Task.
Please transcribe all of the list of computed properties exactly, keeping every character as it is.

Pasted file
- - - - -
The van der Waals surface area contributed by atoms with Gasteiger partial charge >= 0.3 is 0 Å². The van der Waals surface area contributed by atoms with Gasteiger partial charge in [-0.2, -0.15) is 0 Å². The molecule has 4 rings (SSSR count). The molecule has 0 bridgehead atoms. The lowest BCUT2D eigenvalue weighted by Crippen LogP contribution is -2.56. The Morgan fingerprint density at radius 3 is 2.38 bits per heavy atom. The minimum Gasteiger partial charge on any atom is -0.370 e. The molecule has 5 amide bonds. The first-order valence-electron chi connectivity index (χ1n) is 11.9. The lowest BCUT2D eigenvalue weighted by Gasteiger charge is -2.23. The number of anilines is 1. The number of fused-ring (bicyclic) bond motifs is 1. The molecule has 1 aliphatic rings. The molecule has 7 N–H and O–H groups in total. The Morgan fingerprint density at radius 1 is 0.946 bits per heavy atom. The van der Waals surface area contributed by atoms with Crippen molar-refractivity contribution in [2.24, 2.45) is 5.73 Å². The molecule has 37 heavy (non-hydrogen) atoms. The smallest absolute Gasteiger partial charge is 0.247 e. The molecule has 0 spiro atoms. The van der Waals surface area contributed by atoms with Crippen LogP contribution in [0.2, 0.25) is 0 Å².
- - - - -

The van der Waals surface area contributed by atoms with Gasteiger partial charge >= 0.3 is 0 Å². The van der Waals surface area contributed by atoms with Gasteiger partial charge in [-0.2, -0.15) is 0 Å². The molecule has 4 rings (SSSR count). The molecule has 0 bridgehead atoms. The lowest BCUT2D eigenvalue weighted by Crippen LogP contribution is -2.56. The Morgan fingerprint density at radius 3 is 2.38 bits per heavy atom. The minimum Gasteiger partial charge on any atom is -0.370 e. The molecule has 5 amide bonds. The first-order valence-electron chi connectivity index (χ1n) is 11.9. The lowest BCUT2D eigenvalue weighted by Gasteiger charge is -2.23. The number of anilines is 1. The number of fused-ring (bicyclic) bond motifs is 1. The molecule has 1 aliphatic rings. The molecule has 7 N–H and O–H groups in total. The Morgan fingerprint density at radius 1 is 0.946 bits per heavy atom. The van der Waals surface area contributed by atoms with Crippen molar-refractivity contribution in [2.24, 2.45) is 5.73 Å². The molecule has 37 heavy (non-hydrogen) atoms. The smallest absolute Gasteiger partial charge is 0.247 e. The molecule has 0 spiro atoms. The van der Waals surface area contributed by atoms with Crippen LogP contribution in [0.2, 0.25) is 0 Å².